Siemens Power Corporation has developed and is operating a unique "dry" conversion process for converting uranium hexafluoride to uranium dioxide. The process is operating in Siemens' nuclear fuel fabrication facilities in Lingen, Germany (400 ton/year of low-enriched uranium) and Richland, Washington (1200 ton/year low-enriched uranium). The patented, environmentally friendly process (U.S. Patent No. 4,830,841 issued May 16, 1989) recovers hydrofluoric acid as a byproduct which is sold to the chemical industry. Gaseous effluents are minimal and meet all required regulations.
In the SPC dry conversion process (see Fig. 1), uranium hexafluoride, which is contained in standard cylinders, is vaporized by placing the cylinders in heated autoclaves. The gaseous uranium hexafluoride is then introduced into a conversion reactor where it reacts with superheated steam to form uranyl fluoride (UO2F2) and hydrogen fluoride (HF). The UO2F2 is defluorinated and reduced with steam, hydrogen and nitrogen in the conversion reactor. The product UO2 that is removed from the bottom of the reactor is further processed through a rotary-kiln calciner to reduce the fluoride content of the product UO2 to less than 50 parts per million (ppm).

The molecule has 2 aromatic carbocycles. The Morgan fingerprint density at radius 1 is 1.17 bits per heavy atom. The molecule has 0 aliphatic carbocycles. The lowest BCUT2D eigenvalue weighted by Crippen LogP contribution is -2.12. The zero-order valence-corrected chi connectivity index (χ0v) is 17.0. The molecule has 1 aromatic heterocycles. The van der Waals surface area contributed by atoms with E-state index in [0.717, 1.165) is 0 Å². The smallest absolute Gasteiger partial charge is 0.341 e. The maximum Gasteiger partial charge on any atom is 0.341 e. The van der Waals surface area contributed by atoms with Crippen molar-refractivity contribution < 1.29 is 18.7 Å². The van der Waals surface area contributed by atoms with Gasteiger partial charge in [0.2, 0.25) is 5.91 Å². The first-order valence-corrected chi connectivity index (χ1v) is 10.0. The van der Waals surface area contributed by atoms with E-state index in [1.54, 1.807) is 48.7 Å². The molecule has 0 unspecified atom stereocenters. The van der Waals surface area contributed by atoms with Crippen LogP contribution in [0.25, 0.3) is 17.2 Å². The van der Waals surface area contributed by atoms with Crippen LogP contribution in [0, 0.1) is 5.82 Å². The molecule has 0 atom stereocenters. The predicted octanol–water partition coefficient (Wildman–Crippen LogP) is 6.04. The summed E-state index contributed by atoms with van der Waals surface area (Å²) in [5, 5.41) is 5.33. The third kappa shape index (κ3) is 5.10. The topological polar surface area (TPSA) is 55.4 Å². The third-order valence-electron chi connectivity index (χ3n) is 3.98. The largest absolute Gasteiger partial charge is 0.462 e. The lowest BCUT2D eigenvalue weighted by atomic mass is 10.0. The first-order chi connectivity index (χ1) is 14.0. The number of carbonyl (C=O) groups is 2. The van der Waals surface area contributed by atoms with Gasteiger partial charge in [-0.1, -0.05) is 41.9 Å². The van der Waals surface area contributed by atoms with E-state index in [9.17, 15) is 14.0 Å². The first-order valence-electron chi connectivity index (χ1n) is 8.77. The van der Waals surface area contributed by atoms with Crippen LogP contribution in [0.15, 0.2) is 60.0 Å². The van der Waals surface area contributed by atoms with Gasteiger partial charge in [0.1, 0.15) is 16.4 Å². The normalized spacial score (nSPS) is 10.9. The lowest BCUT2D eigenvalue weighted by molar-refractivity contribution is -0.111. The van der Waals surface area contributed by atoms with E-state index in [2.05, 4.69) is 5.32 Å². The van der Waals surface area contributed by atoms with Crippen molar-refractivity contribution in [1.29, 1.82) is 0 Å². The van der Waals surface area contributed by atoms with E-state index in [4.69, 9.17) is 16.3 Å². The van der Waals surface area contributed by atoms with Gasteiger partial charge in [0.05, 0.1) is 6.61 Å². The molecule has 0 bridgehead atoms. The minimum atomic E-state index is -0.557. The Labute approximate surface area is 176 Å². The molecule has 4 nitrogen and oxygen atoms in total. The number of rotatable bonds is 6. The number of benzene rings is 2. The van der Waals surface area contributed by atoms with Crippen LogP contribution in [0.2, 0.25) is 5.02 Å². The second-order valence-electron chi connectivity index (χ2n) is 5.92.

Fig. 1. Flow diagram Siemens dry conversion process.
The conversion reactor off gas, consisting of HF, hydrogen, nitrogen and steam, is passed through filters. Condensibles (HF and steam) in the off gas from the conversion reactors and the calciner are removed in the off-gas treatment system. An on-line uranium monitor measures the uranium content of the hydrofluoric acid, which is typically below 0.1 ppm. The acid is sent to storage tanks until it is loaded into trucks for transport to a chemical facility. Final cleanup of the off gas to remove the small amount of residual HF requires a caustic scrubber or a bed of calcium carbonate. In the calcium carbonate bed a small quantity of calcium fluoride is formed when the calcium carbonate reacts with the residual HF. The calcium fluoride is recycled to the steel industry. The treated off gas is then passed through high efficiency particulate air (HEPA) filters and discharged to the atmosphere.